Following the Law

One implication of Moore's Law is that abundant processing has created an environment in which applications are re-invented through Service-Oriented Architecture (SOA) frameworks to enable greater business effectiveness and agility. It also creates on-going opportunities to add intelligence to networks to improve network and application performance, protect critical resources and simplify operation.

One implication of Gilder's Law is that using Ethernet and optical networking can accelerate the centralization of storage and servers to simplify IT environments.

With virtually every knowledge and information worker having network connectivity, have we reached a peak in value delivered as dictated by Metcalfe's Law? Resoundingly no! The network's value continues to grow with connectivity being provided to a range of sensors and actuators across the enterprise, making networks orders of magnitude larger than enterprises in terms of employees!

Given that there is a limited bandwidth (approximately 60Mbps) that can be absorbed by the human brain, one key implication of Edholm's Law is that, as wireless access approaches the capacity of humans to absorb information, wireless will become increasingly equivalent to wired access. Another is that this broadband wireless in the form of WiFi, WiMAX and 4G, will be widely available across both the enterprise and the country.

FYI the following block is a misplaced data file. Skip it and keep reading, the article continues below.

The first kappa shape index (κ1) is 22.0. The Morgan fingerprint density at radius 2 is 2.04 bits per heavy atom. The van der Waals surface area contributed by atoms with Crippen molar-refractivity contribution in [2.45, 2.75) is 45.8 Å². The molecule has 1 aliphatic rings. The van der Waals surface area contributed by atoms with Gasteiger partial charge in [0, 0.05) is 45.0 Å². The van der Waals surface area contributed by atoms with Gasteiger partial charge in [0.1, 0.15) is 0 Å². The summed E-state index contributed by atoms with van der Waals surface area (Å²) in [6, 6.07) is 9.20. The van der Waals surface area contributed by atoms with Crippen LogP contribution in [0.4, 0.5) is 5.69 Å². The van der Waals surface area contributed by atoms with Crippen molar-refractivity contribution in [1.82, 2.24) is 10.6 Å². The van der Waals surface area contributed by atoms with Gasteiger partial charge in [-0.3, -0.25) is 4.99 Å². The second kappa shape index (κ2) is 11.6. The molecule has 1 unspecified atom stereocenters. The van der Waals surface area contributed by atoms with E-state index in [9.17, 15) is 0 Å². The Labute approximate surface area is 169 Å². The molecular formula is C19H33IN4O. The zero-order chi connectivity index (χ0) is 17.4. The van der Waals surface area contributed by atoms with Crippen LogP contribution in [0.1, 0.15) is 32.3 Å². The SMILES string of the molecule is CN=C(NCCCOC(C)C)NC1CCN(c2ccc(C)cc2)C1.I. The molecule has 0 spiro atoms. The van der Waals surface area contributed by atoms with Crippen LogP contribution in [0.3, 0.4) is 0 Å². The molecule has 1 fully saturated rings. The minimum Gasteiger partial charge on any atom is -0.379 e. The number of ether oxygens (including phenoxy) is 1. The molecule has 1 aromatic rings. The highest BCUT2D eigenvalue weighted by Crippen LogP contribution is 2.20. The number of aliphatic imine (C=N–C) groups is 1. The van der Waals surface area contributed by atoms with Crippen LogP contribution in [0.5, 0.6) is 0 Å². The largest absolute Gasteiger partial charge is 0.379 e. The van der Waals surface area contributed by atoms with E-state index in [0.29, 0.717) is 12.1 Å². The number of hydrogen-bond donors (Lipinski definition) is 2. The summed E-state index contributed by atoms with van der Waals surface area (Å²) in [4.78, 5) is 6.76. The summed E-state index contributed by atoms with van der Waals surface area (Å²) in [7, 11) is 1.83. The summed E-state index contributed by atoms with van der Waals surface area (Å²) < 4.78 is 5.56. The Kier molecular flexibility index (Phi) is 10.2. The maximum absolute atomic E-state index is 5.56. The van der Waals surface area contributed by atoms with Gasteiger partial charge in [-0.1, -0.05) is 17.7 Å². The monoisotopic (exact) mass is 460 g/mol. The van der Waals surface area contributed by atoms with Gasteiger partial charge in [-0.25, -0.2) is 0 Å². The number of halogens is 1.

Is Networking Going Non-Linear?

The early 1990s were characterized by a drive for increased connectivity over a variety of network technologies and a variety of application and protocol stacks. As we headed towards the new millennium, we entered a network build-out phase enabled through standardization on IP and Ethernet - the focus was on bigger, faster and denser. Since 2000 we've seen significant linear innovation focusing on increased network intelligence, mobility, and layered defense.